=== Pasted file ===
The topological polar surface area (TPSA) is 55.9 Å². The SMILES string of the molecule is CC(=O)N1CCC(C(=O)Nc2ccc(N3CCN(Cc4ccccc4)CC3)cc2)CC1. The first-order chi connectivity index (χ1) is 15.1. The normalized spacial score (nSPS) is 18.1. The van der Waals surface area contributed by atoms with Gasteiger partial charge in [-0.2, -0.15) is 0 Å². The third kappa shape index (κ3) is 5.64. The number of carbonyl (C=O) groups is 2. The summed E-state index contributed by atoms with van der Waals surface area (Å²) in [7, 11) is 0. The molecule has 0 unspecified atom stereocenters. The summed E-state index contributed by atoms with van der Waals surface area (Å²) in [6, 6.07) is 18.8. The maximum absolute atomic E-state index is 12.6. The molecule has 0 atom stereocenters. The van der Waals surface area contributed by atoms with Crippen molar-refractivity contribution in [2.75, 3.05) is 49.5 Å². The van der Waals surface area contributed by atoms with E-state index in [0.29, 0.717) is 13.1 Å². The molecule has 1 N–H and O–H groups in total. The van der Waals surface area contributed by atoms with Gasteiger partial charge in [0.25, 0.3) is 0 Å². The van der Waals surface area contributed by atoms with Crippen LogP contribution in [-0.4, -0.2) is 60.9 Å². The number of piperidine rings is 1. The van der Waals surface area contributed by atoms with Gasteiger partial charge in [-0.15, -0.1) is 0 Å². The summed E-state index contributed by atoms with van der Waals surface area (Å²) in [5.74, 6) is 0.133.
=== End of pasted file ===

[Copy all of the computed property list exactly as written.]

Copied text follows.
The topological polar surface area (TPSA) is 55.9 Å². The SMILES string of the molecule is CC(=O)N1CCC(C(=O)Nc2ccc(N3CCN(Cc4ccccc4)CC3)cc2)CC1. The first-order chi connectivity index (χ1) is 15.1. The normalized spacial score (nSPS) is 18.1. The van der Waals surface area contributed by atoms with Gasteiger partial charge in [-0.2, -0.15) is 0 Å². The third kappa shape index (κ3) is 5.64. The number of carbonyl (C=O) groups is 2. The summed E-state index contributed by atoms with van der Waals surface area (Å²) in [7, 11) is 0. The molecule has 0 unspecified atom stereocenters. The summed E-state index contributed by atoms with van der Waals surface area (Å²) in [6, 6.07) is 18.8. The maximum absolute atomic E-state index is 12.6. The molecule has 0 atom stereocenters. The van der Waals surface area contributed by atoms with Crippen molar-refractivity contribution in [2.75, 3.05) is 49.5 Å². The van der Waals surface area contributed by atoms with E-state index in [0.29, 0.717) is 13.1 Å². The molecule has 1 N–H and O–H groups in total. The van der Waals surface area contributed by atoms with Gasteiger partial charge in [0.25, 0.3) is 0 Å². The van der Waals surface area contributed by atoms with Crippen LogP contribution in [-0.4, -0.2) is 60.9 Å². The number of piperidine rings is 1. The van der Waals surface area contributed by atoms with Gasteiger partial charge in [-0.15, -0.1) is 0 Å². The summed E-state index contributed by atoms with van der Waals surface area (Å²) in [5.74, 6) is 0.133.